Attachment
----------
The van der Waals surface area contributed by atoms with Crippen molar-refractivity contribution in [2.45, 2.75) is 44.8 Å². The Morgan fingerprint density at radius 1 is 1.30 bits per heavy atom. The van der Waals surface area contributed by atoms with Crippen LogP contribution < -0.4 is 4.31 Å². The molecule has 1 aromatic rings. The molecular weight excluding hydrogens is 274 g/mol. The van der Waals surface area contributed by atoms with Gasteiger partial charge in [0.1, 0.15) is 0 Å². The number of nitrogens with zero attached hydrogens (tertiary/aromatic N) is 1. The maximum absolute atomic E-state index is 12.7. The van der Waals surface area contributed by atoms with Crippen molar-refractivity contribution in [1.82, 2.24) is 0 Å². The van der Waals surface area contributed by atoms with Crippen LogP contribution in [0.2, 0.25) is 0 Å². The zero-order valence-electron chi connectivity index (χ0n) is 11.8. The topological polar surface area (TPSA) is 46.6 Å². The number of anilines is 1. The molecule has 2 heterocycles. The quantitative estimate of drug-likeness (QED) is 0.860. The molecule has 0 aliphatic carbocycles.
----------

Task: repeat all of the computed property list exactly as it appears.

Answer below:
The van der Waals surface area contributed by atoms with Crippen molar-refractivity contribution in [2.45, 2.75) is 44.8 Å². The Morgan fingerprint density at radius 1 is 1.30 bits per heavy atom. The van der Waals surface area contributed by atoms with Crippen LogP contribution < -0.4 is 4.31 Å². The molecule has 1 aromatic rings. The molecular weight excluding hydrogens is 274 g/mol. The van der Waals surface area contributed by atoms with Gasteiger partial charge in [0.1, 0.15) is 0 Å². The number of nitrogens with zero attached hydrogens (tertiary/aromatic N) is 1. The maximum absolute atomic E-state index is 12.7. The van der Waals surface area contributed by atoms with Crippen molar-refractivity contribution in [1.82, 2.24) is 0 Å². The van der Waals surface area contributed by atoms with Crippen LogP contribution in [0.2, 0.25) is 0 Å². The zero-order valence-electron chi connectivity index (χ0n) is 11.8. The topological polar surface area (TPSA) is 46.6 Å². The number of anilines is 1. The molecule has 2 heterocycles. The quantitative estimate of drug-likeness (QED) is 0.860. The molecule has 0 aliphatic carbocycles.